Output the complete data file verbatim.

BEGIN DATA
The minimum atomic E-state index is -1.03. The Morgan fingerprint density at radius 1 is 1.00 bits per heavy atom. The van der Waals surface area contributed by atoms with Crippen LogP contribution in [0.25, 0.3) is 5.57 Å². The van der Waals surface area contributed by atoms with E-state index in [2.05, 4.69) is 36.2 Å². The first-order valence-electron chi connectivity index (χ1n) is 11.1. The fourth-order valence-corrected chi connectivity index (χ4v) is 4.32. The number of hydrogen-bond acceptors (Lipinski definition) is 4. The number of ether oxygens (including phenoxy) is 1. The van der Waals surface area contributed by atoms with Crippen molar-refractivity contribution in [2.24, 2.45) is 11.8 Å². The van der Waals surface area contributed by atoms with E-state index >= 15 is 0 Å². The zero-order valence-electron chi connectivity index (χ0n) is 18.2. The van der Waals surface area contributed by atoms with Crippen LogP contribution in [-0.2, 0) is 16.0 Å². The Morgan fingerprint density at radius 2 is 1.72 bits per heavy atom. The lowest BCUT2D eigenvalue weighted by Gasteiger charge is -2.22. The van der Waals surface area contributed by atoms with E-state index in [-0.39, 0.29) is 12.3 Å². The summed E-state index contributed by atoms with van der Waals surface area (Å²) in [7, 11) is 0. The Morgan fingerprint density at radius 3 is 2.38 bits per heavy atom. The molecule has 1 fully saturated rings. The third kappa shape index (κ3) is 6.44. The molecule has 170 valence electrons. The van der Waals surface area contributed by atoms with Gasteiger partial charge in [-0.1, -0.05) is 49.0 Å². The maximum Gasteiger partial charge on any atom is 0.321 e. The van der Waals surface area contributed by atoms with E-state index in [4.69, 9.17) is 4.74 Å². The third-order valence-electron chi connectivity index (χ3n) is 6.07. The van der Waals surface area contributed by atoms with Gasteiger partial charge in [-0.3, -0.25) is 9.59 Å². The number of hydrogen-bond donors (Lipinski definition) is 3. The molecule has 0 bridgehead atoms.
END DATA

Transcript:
The minimum atomic E-state index is -1.03. The Morgan fingerprint density at radius 1 is 1.00 bits per heavy atom. The van der Waals surface area contributed by atoms with Crippen LogP contribution in [0.25, 0.3) is 5.57 Å². The van der Waals surface area contributed by atoms with E-state index in [2.05, 4.69) is 36.2 Å². The first-order valence-electron chi connectivity index (χ1n) is 11.1. The fourth-order valence-corrected chi connectivity index (χ4v) is 4.32. The number of hydrogen-bond acceptors (Lipinski definition) is 4. The number of ether oxygens (including phenoxy) is 1. The van der Waals surface area contributed by atoms with Crippen molar-refractivity contribution in [2.24, 2.45) is 11.8 Å². The van der Waals surface area contributed by atoms with E-state index >= 15 is 0 Å². The zero-order valence-electron chi connectivity index (χ0n) is 18.2. The van der Waals surface area contributed by atoms with Crippen LogP contribution in [-0.2, 0) is 16.0 Å². The Morgan fingerprint density at radius 2 is 1.72 bits per heavy atom. The lowest BCUT2D eigenvalue weighted by Gasteiger charge is -2.22. The van der Waals surface area contributed by atoms with E-state index in [-0.39, 0.29) is 12.3 Å². The summed E-state index contributed by atoms with van der Waals surface area (Å²) in [7, 11) is 0. The Morgan fingerprint density at radius 3 is 2.38 bits per heavy atom. The molecule has 1 fully saturated rings. The third kappa shape index (κ3) is 6.44. The molecule has 170 valence electrons. The van der Waals surface area contributed by atoms with Gasteiger partial charge in [-0.1, -0.05) is 49.0 Å². The maximum Gasteiger partial charge on any atom is 0.321 e. The van der Waals surface area contributed by atoms with E-state index in [4.69, 9.17) is 4.74 Å². The third-order valence-electron chi connectivity index (χ3n) is 6.07. The van der Waals surface area contributed by atoms with Gasteiger partial charge in [-0.3, -0.25) is 9.59 Å². The number of hydrogen-bond donors (Lipinski definition) is 3. The molecule has 0 bridgehead atoms.